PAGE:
A mentor once advised me that a good rabbi needs a strong ego. We deal with much criticism because clergy often become the target of people’s frustration with God, life and the inevitable experiences of pain and suffering.
But I’ve learned that criticism is inevitable. Dealing with it takes effort. The same is true for everyone.
While I am fortunate to serve a loving and supportive community, I, like everyone, face occasional hostility. It could be a sermon, a decision, something said in passing. How do we survive it? How do we deal with it? Here are five responses that work.
Look for What is Useful in the Criticism
Look for what is useful: Criticism can be destructive. But it can also be constructive. The challenge is to look for the worthwhile insights. They can help us grow, and true success often comes through the way we respond to them.
David Allen uses the metaphor of a rocket to illustrate this truth. “Much of the energy in propelling a rocket,” he writes, “is spent in course correction—it is, in a way, always veering out of control and off target. It achieves its goal precisely because it has a responsive feedback mechanism that prevents it from wavering too far off its designated target.”
In other words, constructive criticism can help bring us back on target. It can serve as a useful course corrective.
The greatest biblical leaders needed occasional course corrections. Nathan the Prophet challenged King David’s infidelity. Jethro guides to Moses to become a more effective leader. No human being is perfect.
Embrace the Engagement Criticism Gives
Remember that criticism is a sign of engagement: Seth Godin writes that “you will be judged, or you will be ignored.” When someone challenges you, you know they are listening. That is a sign of influence. The alternative is being ignored. Which would you prefer?
President Teddy Roosevelt famously described himself as a man “in the arena.” You can’t escape from criticism in the arena. But in the arena is where we make a difference.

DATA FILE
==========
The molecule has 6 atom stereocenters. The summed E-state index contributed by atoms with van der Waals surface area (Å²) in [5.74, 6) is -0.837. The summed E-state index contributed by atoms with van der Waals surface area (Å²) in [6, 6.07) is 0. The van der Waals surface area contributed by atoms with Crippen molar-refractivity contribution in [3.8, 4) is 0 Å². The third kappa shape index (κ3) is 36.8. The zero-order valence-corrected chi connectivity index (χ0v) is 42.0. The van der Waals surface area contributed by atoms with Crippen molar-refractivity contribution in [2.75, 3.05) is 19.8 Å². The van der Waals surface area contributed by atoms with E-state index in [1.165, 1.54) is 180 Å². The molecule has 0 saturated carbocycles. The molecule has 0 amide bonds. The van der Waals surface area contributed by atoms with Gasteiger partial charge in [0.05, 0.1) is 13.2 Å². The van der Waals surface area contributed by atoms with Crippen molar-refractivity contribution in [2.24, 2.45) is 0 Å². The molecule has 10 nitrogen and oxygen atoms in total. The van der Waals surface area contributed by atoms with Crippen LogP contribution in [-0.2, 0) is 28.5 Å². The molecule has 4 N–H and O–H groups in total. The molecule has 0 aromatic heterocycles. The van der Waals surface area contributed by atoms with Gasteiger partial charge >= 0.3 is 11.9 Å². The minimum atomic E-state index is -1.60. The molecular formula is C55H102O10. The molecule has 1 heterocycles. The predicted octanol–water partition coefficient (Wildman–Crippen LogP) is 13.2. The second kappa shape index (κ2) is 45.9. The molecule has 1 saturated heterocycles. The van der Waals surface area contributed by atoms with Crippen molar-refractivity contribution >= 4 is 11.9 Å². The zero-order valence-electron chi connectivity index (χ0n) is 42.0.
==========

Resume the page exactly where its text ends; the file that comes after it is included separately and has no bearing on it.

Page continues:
Keep Your Goals In Mind
Keep the long-term goal in mind: Purpose-driven people try to create something that lasts. It could be a family, a business, an organization. Building for the long-term means facing criticisms throughout the short-term. Rome was not built in a day. Neither is anything worthwhile.
In the Middle Ages, multiple generations of a family would help construct one cathedral. It might take centuries to complete. No wonder those cathedrals stand to this day.
Pause, then ask yourself, “Does it really matter?” The biggest mistakes happen when we act impulsively. Something angers us, and we send an e-mail too quickly, or we let hurtful words escape our lips. We can’t control what people say, but we can control how we respond.
Pausing can help us respond in a more effective way and prevent us from giving the criticism more than it’s due.
This one is particularly hard for many us. The emotional triggers in the brain react more quickly and forcefully than the rational ones.
Keep your moral and artistic center: Creative and successful people always face criticism. During his lifetime, Mozart’s work was called “too bizarre” and “overstuffed and overloaded.” Had he given up, the world would lack some of its greatest symphonies, concertos and moments of inspiration.
Remember that the world needs your gifts; even it seems certain people do not want them. It will work out. As screenwriter Dennis Palumbo put it, “Keep giving them you, until you is what they want.
How Do You Respond to Criticism?